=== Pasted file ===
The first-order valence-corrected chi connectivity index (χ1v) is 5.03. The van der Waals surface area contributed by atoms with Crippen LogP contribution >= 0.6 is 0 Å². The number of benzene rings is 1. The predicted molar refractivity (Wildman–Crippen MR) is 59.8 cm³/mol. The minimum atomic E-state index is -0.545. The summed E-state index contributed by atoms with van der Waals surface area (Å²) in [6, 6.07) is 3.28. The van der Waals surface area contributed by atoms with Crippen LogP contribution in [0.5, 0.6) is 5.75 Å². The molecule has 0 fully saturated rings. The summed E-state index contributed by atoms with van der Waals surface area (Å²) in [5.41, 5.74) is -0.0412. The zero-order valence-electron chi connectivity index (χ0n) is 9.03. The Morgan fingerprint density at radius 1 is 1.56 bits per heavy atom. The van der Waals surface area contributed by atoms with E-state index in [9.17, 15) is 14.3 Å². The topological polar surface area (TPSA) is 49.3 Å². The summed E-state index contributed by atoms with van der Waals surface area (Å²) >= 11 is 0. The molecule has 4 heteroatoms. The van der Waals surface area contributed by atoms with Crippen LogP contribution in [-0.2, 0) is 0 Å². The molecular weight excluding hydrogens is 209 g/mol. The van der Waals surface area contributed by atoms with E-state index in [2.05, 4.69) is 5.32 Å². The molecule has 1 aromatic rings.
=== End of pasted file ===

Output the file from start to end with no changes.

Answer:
The first-order valence-corrected chi connectivity index (χ1v) is 5.03. The van der Waals surface area contributed by atoms with Crippen LogP contribution >= 0.6 is 0 Å². The number of benzene rings is 1. The predicted molar refractivity (Wildman–Crippen MR) is 59.8 cm³/mol. The minimum atomic E-state index is -0.545. The summed E-state index contributed by atoms with van der Waals surface area (Å²) in [6, 6.07) is 3.28. The van der Waals surface area contributed by atoms with Crippen LogP contribution in [0.5, 0.6) is 5.75 Å². The molecule has 0 fully saturated rings. The summed E-state index contributed by atoms with van der Waals surface area (Å²) in [5.41, 5.74) is -0.0412. The zero-order valence-electron chi connectivity index (χ0n) is 9.03. The Morgan fingerprint density at radius 1 is 1.56 bits per heavy atom. The van der Waals surface area contributed by atoms with E-state index in [9.17, 15) is 14.3 Å². The topological polar surface area (TPSA) is 49.3 Å². The summed E-state index contributed by atoms with van der Waals surface area (Å²) >= 11 is 0. The molecule has 4 heteroatoms. The van der Waals surface area contributed by atoms with Crippen LogP contribution in [-0.2, 0) is 0 Å². The molecular weight excluding hydrogens is 209 g/mol. The van der Waals surface area contributed by atoms with E-state index in [2.05, 4.69) is 5.32 Å². The molecule has 1 aromatic rings.